Monday, April 23, 2012

QR Codes - Good Marketing Gone Bad

Rob Eagar's Monday Morning Marketing Tip
is written to help authors, business owners, and non-profits
spread their message like wildfire.

This week's focus:
Bad QR CodeRecently, I was driving through downtown Atlanta when I stopped at a red light next to a commuter bus. The side of the bus displayed a Mercedes Benz automobile advertisement with a big QR code that said, "You'll be glad you scanned this code."  Curious, I whipped out my iPhone and scanned the barcode. But, instead of being glad, I felt mad. The QR code simply took me to the Facebook page of a local car dealer's website. There was no contest, no discount, no special promotion...nothing but a waste of my time. Unfortunately, I've seen this same boring example happen dozens of times with other QR codes I've scanned.

A year ago, I wrote an article touting the ability of QR codes to revolutionize marketing and transform print media into multi-media. But, the execution has failed to live up to the hype, and QR codes have failed to catch on with the general public...for good reason. Companies and marketers across America have basically killed consumer interest in QR codes, because they didn't link them to anything interesting. Why go out of your way to scan a QR code when it just takes you to the company's website? Why scan a QR code when there's nothing in it for me? Instead, give me something impressive, such as a special discount, exclusive behind-the-scenes access, funny video, etc. Make me glad, not mad, that I scanned the code.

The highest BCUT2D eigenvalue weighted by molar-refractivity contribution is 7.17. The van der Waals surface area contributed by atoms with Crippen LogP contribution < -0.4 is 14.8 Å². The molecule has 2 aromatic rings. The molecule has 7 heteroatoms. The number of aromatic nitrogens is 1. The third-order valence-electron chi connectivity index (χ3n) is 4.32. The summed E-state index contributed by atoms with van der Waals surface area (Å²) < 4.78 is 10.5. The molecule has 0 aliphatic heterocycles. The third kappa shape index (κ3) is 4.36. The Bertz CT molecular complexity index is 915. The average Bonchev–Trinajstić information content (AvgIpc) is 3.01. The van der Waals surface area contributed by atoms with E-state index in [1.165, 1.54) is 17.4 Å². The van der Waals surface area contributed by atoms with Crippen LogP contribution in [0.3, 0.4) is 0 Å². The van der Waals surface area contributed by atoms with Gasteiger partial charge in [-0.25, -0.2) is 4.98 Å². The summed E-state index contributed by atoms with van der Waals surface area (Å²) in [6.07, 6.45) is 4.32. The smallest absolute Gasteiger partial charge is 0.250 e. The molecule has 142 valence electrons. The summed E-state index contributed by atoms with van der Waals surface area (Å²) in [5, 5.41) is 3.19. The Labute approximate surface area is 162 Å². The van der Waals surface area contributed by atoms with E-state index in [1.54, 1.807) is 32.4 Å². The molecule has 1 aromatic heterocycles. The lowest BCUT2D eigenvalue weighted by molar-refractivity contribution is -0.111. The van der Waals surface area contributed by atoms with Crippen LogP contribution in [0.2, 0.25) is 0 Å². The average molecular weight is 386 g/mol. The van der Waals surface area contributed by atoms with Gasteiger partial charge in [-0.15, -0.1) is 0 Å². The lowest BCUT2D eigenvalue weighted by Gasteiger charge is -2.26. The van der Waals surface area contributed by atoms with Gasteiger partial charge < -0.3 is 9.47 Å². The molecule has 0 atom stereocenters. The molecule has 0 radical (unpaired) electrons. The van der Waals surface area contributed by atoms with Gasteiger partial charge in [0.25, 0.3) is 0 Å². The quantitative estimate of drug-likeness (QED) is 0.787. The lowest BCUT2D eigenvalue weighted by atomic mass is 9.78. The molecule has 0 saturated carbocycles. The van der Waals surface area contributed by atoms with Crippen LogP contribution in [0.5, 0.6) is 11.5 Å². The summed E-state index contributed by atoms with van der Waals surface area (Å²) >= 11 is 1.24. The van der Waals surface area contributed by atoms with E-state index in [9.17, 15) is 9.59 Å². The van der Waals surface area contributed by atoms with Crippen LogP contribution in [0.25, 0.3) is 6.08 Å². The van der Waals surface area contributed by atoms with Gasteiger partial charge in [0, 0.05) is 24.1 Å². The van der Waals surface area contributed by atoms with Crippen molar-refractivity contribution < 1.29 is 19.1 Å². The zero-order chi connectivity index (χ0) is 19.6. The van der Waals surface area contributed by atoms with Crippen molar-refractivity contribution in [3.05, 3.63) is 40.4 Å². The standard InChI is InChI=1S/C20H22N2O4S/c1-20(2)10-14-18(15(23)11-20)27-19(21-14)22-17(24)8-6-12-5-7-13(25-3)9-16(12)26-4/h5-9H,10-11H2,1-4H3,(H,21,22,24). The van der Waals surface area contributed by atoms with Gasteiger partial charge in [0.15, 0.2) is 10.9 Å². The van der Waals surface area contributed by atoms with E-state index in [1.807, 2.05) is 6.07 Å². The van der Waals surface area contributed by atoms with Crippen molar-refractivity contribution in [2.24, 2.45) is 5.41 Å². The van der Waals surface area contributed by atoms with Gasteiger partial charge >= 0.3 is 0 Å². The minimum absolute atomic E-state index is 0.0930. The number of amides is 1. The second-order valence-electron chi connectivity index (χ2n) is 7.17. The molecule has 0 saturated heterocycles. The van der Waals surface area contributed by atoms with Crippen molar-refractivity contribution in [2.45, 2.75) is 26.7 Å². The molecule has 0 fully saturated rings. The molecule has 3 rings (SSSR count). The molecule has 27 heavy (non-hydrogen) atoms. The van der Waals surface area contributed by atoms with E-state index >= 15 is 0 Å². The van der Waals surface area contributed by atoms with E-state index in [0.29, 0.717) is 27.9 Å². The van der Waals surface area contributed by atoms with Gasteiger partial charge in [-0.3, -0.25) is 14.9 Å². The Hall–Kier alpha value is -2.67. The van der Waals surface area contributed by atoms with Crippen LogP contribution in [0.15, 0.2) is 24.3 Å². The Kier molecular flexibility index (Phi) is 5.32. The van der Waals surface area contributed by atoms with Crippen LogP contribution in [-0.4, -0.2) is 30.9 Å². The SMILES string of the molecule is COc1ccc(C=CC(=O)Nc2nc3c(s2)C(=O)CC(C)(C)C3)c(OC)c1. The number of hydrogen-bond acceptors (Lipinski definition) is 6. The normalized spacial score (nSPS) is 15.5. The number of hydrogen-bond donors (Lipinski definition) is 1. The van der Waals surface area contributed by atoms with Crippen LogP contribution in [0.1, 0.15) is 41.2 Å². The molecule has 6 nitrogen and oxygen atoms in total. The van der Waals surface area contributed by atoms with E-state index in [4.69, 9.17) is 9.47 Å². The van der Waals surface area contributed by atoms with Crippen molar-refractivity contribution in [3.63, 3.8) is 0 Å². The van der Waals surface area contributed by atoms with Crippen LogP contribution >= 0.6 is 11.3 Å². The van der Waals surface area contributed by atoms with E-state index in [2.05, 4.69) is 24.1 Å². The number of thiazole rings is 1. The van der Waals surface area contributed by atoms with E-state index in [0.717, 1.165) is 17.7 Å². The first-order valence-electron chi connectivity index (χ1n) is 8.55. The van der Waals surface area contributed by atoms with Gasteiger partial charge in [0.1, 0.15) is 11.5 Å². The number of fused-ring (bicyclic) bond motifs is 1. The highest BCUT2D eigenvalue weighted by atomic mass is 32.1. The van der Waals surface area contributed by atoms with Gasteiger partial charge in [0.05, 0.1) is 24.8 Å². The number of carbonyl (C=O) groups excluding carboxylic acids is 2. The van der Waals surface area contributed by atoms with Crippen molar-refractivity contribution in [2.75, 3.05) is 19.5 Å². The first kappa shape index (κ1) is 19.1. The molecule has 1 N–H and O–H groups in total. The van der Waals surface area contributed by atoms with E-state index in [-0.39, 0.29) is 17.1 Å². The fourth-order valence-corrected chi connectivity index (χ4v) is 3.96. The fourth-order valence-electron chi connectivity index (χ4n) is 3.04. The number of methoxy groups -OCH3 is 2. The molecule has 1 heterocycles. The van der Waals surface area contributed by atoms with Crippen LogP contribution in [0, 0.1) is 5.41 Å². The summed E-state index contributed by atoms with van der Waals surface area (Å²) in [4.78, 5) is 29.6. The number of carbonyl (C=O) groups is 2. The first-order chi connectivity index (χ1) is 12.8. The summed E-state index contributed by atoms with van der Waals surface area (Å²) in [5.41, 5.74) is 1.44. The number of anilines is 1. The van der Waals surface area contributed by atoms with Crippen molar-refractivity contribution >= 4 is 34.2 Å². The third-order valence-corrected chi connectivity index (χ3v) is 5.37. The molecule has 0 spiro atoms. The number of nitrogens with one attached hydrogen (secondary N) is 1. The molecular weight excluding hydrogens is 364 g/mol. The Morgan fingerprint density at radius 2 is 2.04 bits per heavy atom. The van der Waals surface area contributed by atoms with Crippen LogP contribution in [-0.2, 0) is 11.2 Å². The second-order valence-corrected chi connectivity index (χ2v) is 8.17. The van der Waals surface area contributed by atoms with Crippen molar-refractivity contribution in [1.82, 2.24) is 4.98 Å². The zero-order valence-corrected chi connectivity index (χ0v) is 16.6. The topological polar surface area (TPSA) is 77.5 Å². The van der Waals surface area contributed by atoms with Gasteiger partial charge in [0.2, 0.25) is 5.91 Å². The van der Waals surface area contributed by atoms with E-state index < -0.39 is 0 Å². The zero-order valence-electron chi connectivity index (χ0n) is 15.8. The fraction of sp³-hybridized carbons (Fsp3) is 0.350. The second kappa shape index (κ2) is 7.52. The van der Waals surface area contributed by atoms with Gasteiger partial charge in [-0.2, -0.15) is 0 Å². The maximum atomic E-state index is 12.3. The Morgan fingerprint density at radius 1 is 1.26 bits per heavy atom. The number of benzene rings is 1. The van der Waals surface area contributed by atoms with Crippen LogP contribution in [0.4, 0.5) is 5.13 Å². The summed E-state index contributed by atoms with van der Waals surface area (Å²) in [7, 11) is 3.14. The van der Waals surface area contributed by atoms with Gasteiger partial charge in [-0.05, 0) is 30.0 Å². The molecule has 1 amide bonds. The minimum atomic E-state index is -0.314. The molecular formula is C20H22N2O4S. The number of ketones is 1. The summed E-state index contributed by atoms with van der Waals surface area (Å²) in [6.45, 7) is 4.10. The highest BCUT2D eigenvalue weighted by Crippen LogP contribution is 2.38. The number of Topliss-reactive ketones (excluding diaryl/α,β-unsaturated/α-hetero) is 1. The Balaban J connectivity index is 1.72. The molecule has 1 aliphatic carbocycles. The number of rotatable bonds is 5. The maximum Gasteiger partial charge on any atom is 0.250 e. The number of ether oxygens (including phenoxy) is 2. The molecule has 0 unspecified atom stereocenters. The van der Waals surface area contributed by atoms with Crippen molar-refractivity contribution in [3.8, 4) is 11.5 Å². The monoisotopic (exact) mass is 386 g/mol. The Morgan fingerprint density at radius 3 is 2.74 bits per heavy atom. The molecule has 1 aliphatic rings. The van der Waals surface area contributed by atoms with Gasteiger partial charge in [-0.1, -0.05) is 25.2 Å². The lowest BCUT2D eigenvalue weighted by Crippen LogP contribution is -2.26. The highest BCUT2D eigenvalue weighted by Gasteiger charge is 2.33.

QR codes have become an example of good marketing gone bad, because too many marketers forget a basic principle: people don't respond to ads unless they perceive there's something in it for them. QR codes had the potential to engage consumers in a really unique way. But, as consumers have realized that scanning a code just links them to a boring ad or lackluster website page, they do what any normal person does...they start to ignore them. It's too bad that so many companies have wasted this new technology. But, if you fail to offer a positive result to the consumer, then no new type of marketing will yield the intended result.

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@ Rob Eagar 2012. All rights reserved.

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